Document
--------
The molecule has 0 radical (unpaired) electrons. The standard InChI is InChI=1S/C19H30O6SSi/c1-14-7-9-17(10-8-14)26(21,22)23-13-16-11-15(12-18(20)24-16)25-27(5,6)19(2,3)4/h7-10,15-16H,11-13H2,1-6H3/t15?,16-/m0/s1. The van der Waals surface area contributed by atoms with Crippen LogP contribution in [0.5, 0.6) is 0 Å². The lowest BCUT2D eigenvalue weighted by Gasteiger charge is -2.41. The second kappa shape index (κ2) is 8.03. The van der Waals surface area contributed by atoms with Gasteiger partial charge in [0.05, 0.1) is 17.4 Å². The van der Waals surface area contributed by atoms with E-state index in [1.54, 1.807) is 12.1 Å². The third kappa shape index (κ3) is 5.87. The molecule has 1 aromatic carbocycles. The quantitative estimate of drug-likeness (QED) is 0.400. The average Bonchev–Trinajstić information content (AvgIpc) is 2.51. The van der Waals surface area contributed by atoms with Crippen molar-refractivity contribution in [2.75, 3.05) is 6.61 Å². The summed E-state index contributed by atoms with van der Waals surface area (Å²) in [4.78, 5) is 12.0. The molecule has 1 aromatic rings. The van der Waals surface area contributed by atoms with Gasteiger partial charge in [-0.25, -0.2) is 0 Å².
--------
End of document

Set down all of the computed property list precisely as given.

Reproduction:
The molecule has 0 radical (unpaired) electrons. The standard InChI is InChI=1S/C19H30O6SSi/c1-14-7-9-17(10-8-14)26(21,22)23-13-16-11-15(12-18(20)24-16)25-27(5,6)19(2,3)4/h7-10,15-16H,11-13H2,1-6H3/t15?,16-/m0/s1. The van der Waals surface area contributed by atoms with Crippen LogP contribution in [0.5, 0.6) is 0 Å². The lowest BCUT2D eigenvalue weighted by Gasteiger charge is -2.41. The second kappa shape index (κ2) is 8.03. The van der Waals surface area contributed by atoms with Gasteiger partial charge in [0.05, 0.1) is 17.4 Å². The van der Waals surface area contributed by atoms with E-state index in [1.54, 1.807) is 12.1 Å². The third kappa shape index (κ3) is 5.87. The molecule has 1 aromatic carbocycles. The quantitative estimate of drug-likeness (QED) is 0.400. The average Bonchev–Trinajstić information content (AvgIpc) is 2.51. The van der Waals surface area contributed by atoms with Crippen molar-refractivity contribution in [2.75, 3.05) is 6.61 Å². The summed E-state index contributed by atoms with van der Waals surface area (Å²) in [4.78, 5) is 12.0. The molecule has 1 aromatic rings. The van der Waals surface area contributed by atoms with Gasteiger partial charge in [-0.25, -0.2) is 0 Å².